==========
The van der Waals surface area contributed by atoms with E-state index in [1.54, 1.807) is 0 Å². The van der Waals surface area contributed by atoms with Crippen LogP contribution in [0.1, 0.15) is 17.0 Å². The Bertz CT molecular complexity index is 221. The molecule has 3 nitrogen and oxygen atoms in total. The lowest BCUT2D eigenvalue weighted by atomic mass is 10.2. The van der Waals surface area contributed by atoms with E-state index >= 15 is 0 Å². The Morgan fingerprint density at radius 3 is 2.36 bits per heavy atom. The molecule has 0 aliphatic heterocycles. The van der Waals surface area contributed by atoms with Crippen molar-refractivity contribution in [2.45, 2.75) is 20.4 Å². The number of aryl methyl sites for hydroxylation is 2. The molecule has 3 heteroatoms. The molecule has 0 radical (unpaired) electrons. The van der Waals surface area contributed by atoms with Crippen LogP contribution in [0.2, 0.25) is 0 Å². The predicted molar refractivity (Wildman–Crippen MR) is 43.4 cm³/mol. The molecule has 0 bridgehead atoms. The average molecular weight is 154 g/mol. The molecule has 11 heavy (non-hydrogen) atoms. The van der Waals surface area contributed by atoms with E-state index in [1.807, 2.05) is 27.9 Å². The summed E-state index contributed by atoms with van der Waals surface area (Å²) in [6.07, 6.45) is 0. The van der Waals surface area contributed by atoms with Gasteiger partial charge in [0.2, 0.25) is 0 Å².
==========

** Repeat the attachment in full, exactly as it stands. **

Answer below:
The van der Waals surface area contributed by atoms with E-state index in [1.54, 1.807) is 0 Å². The van der Waals surface area contributed by atoms with Crippen LogP contribution in [0.1, 0.15) is 17.0 Å². The Bertz CT molecular complexity index is 221. The molecule has 3 nitrogen and oxygen atoms in total. The lowest BCUT2D eigenvalue weighted by atomic mass is 10.2. The van der Waals surface area contributed by atoms with E-state index >= 15 is 0 Å². The Morgan fingerprint density at radius 3 is 2.36 bits per heavy atom. The molecule has 0 aliphatic heterocycles. The van der Waals surface area contributed by atoms with Crippen molar-refractivity contribution in [2.45, 2.75) is 20.4 Å². The number of aryl methyl sites for hydroxylation is 2. The molecule has 3 heteroatoms. The molecule has 0 radical (unpaired) electrons. The van der Waals surface area contributed by atoms with Crippen LogP contribution in [0.2, 0.25) is 0 Å². The predicted molar refractivity (Wildman–Crippen MR) is 43.4 cm³/mol. The molecule has 0 bridgehead atoms. The average molecular weight is 154 g/mol. The molecule has 11 heavy (non-hydrogen) atoms. The van der Waals surface area contributed by atoms with E-state index in [1.807, 2.05) is 27.9 Å². The summed E-state index contributed by atoms with van der Waals surface area (Å²) in [6.07, 6.45) is 0. The van der Waals surface area contributed by atoms with Gasteiger partial charge in [0.2, 0.25) is 0 Å².